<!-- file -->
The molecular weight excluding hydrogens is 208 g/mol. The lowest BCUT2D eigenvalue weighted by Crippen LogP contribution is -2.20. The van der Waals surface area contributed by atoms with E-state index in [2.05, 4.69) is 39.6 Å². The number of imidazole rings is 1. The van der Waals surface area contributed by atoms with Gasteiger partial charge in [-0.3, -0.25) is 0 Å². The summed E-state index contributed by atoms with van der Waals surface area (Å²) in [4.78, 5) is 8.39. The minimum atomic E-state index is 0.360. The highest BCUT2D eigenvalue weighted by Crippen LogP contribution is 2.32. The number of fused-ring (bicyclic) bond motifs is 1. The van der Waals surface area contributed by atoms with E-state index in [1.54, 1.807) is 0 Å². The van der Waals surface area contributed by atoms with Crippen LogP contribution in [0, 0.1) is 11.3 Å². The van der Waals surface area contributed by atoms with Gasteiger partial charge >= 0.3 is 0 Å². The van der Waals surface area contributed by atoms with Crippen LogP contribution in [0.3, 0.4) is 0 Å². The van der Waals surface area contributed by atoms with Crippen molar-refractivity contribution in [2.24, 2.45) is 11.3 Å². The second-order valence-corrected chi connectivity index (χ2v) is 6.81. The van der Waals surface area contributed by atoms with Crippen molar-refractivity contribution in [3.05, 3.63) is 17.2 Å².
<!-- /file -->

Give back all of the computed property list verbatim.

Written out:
The molecular weight excluding hydrogens is 208 g/mol. The lowest BCUT2D eigenvalue weighted by Crippen LogP contribution is -2.20. The van der Waals surface area contributed by atoms with E-state index in [2.05, 4.69) is 39.6 Å². The number of imidazole rings is 1. The van der Waals surface area contributed by atoms with Gasteiger partial charge in [-0.3, -0.25) is 0 Å². The summed E-state index contributed by atoms with van der Waals surface area (Å²) in [4.78, 5) is 8.39. The minimum atomic E-state index is 0.360. The highest BCUT2D eigenvalue weighted by Crippen LogP contribution is 2.32. The number of fused-ring (bicyclic) bond motifs is 1. The van der Waals surface area contributed by atoms with E-state index in [1.54, 1.807) is 0 Å². The van der Waals surface area contributed by atoms with Crippen LogP contribution in [0, 0.1) is 11.3 Å². The van der Waals surface area contributed by atoms with Gasteiger partial charge >= 0.3 is 0 Å². The van der Waals surface area contributed by atoms with Crippen LogP contribution in [0.3, 0.4) is 0 Å². The van der Waals surface area contributed by atoms with Crippen molar-refractivity contribution in [2.24, 2.45) is 11.3 Å². The second-order valence-corrected chi connectivity index (χ2v) is 6.81. The van der Waals surface area contributed by atoms with Crippen molar-refractivity contribution in [3.05, 3.63) is 17.2 Å².